The key to the success of the project? There is not one key. It seems to be a combination of the following factors:

1) Criteria
2) The process to use (the ones I'd used for the daily practice)
3) My approach or mindset – (a question of what could this be?)
4) A given object/subject/image to manipulate

Other pieces of the puzzle:

- I need to be able to create something entirely new myself, to think of something or discover something new.

- It is not only about coming up with an idea, but seeing that a-ha! That idea fits to these criteria too!

- **** The approach. I am not saying this is what it can be (preconcieved attempt) I am asking what can this become? I am pretending it can become anything. Not only what can it become? But also, what can it say? How can it look?

- When something is not quite right, I question it in my mind and I tend to ask others if they think it works or not. In other words, I am not sure. When something is right, I know it right away and there is no feeling to 2nd guess myself.

In summery:

The daily practice application is only one piece and one step. It can help me loosen up and FIGURE OUT HOW TO ASK THE QUESTION OF WHAT CAN SOMETHING BE? But I also must have criteria and an objective and a thing to alter. Sometimes, I am also asking: What can something say? In other words, what can the message become?

****Asking what can this become? Invites my motivation, energy, essentially My CURRIOSITY to motivate me. If I start out thinking I know what something is, I start feeling like what is the point? Indeed, there isn’t one – at least not internally.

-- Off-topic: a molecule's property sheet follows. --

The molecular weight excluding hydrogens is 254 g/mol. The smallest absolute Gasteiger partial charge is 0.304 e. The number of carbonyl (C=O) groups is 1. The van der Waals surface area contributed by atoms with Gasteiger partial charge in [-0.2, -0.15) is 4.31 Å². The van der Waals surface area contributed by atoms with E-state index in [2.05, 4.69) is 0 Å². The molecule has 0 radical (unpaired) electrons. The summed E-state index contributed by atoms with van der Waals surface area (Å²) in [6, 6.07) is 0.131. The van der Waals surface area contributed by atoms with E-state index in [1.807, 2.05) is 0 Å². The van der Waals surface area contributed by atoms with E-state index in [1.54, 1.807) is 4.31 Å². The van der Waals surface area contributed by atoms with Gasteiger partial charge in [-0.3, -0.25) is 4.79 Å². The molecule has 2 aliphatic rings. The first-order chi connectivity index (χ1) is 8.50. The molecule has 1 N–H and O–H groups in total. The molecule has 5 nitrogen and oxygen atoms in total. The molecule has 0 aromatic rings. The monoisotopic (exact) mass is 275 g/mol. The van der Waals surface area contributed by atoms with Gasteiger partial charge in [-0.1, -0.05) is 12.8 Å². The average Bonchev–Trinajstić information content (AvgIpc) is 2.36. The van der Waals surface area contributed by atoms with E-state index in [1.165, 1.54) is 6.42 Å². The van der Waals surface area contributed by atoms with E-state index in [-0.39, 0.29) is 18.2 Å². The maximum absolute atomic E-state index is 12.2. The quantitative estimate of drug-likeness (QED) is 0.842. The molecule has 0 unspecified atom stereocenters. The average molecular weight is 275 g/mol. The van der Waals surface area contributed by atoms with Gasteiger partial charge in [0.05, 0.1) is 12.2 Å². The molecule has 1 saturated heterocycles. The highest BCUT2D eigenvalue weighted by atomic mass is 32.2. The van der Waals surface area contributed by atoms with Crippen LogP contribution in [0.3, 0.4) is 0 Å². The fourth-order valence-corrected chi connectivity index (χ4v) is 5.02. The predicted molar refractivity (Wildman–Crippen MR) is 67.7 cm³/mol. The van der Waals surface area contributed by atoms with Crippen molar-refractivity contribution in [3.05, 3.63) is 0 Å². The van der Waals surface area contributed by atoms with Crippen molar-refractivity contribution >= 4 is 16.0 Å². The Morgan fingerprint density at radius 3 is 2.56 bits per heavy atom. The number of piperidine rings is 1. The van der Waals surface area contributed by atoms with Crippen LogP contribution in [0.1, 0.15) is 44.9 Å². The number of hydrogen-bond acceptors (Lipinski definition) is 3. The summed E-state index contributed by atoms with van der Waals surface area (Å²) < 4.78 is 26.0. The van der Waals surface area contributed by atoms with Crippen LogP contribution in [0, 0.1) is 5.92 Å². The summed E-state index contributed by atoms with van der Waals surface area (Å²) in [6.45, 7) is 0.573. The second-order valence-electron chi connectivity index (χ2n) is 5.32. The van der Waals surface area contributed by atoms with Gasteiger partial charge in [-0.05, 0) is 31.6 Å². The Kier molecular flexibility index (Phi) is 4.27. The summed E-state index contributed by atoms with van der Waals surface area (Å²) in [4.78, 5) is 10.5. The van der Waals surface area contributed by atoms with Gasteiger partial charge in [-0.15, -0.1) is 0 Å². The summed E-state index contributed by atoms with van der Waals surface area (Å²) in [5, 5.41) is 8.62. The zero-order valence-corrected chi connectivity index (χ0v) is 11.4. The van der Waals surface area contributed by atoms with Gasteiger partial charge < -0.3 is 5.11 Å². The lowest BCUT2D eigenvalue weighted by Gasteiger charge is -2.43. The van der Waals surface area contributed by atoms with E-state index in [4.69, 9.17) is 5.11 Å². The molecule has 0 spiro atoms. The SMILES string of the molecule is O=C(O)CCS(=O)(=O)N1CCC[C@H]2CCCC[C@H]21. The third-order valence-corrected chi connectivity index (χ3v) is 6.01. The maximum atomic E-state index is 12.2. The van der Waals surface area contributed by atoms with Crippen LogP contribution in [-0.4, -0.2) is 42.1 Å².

This whole realization is easy to forget. I’m sure I have realized it several times along the way and then I end up pushing it aside and going back to the habit of not asking a question of what something can become. (and instead, I make something into something right away without asking what else it could be, then the result can seemed forced) When I see criteria, it is so easy to think, well, that’s what it is, rather than to ask What can the given subject say in relation to the criteria?

Even if I make something into something 10 different ways, that is not the same approach as ASKING WHAT ELSE CAN THIS BECOME? 10 DIFFERENT TIMES!!!

Ideas for applying this project to future projects:

1. Book
2. Use images of books
3. About becoming
What can this book look like? How can these images relate to one another? How can this book of books show this message of becoming? How can it bring happiness to readers? What else can the story be?

1. book
2. use water, food coloring images
3. sequence
4. transformation shown
What can these images be? What sequence can they go in? How can they relate to the criteria?

Finally, what does all this say about my work and can it help me write a thesis?
I have come to realize that my most successful work happens when I define the criteria, and then I ask now what can the given become in relation to the criteria? Regardless of the requirements, I seek to create work that would give people happiness to see. And I am continually fascinated by topics where I can see or show or discover a relationship between humans and our environment.